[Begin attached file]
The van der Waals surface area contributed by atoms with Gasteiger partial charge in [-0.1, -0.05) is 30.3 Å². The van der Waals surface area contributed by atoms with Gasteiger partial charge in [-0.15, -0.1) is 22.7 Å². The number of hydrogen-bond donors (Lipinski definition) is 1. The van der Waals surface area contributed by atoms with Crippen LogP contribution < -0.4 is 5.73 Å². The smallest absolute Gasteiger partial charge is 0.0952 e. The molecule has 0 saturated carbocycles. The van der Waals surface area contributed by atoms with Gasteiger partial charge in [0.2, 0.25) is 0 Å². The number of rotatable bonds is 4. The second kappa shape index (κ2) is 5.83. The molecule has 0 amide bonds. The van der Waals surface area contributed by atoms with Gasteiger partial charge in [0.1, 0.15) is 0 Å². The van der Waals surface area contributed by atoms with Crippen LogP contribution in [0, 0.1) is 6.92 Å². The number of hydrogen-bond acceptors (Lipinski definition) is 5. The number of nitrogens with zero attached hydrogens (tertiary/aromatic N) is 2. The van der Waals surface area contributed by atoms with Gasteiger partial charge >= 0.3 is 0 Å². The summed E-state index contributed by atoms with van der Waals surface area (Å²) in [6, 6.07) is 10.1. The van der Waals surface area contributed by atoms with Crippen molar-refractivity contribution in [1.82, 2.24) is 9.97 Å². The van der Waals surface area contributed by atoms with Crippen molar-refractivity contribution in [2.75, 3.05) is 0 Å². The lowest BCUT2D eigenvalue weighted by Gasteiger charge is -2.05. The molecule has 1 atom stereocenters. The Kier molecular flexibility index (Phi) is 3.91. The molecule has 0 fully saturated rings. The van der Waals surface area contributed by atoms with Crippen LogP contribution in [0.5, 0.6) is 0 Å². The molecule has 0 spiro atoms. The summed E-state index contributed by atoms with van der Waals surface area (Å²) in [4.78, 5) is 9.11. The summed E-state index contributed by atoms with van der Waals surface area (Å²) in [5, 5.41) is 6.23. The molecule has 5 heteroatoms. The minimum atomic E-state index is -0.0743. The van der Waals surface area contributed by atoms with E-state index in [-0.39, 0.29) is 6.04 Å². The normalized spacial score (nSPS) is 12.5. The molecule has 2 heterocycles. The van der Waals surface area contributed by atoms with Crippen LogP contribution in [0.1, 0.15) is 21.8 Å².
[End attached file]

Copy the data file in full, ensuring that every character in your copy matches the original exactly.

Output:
The van der Waals surface area contributed by atoms with Gasteiger partial charge in [-0.1, -0.05) is 30.3 Å². The van der Waals surface area contributed by atoms with Gasteiger partial charge in [-0.15, -0.1) is 22.7 Å². The number of hydrogen-bond donors (Lipinski definition) is 1. The van der Waals surface area contributed by atoms with Crippen LogP contribution < -0.4 is 5.73 Å². The smallest absolute Gasteiger partial charge is 0.0952 e. The molecule has 0 saturated carbocycles. The van der Waals surface area contributed by atoms with Gasteiger partial charge in [0.2, 0.25) is 0 Å². The number of rotatable bonds is 4. The second kappa shape index (κ2) is 5.83. The molecule has 0 amide bonds. The van der Waals surface area contributed by atoms with Gasteiger partial charge in [0.1, 0.15) is 0 Å². The van der Waals surface area contributed by atoms with Crippen LogP contribution in [0, 0.1) is 6.92 Å². The number of hydrogen-bond acceptors (Lipinski definition) is 5. The number of nitrogens with zero attached hydrogens (tertiary/aromatic N) is 2. The van der Waals surface area contributed by atoms with Gasteiger partial charge >= 0.3 is 0 Å². The summed E-state index contributed by atoms with van der Waals surface area (Å²) in [6, 6.07) is 10.1. The van der Waals surface area contributed by atoms with Crippen molar-refractivity contribution in [1.82, 2.24) is 9.97 Å². The van der Waals surface area contributed by atoms with Crippen molar-refractivity contribution in [2.75, 3.05) is 0 Å². The lowest BCUT2D eigenvalue weighted by Gasteiger charge is -2.05. The molecule has 1 atom stereocenters. The Kier molecular flexibility index (Phi) is 3.91. The molecule has 0 fully saturated rings. The van der Waals surface area contributed by atoms with Crippen LogP contribution in [0.5, 0.6) is 0 Å². The molecule has 0 spiro atoms. The summed E-state index contributed by atoms with van der Waals surface area (Å²) in [4.78, 5) is 9.11. The summed E-state index contributed by atoms with van der Waals surface area (Å²) in [5, 5.41) is 6.23. The molecule has 5 heteroatoms. The minimum atomic E-state index is -0.0743. The van der Waals surface area contributed by atoms with E-state index in [-0.39, 0.29) is 6.04 Å². The normalized spacial score (nSPS) is 12.5. The molecule has 2 heterocycles. The van der Waals surface area contributed by atoms with Crippen LogP contribution in [0.1, 0.15) is 21.8 Å².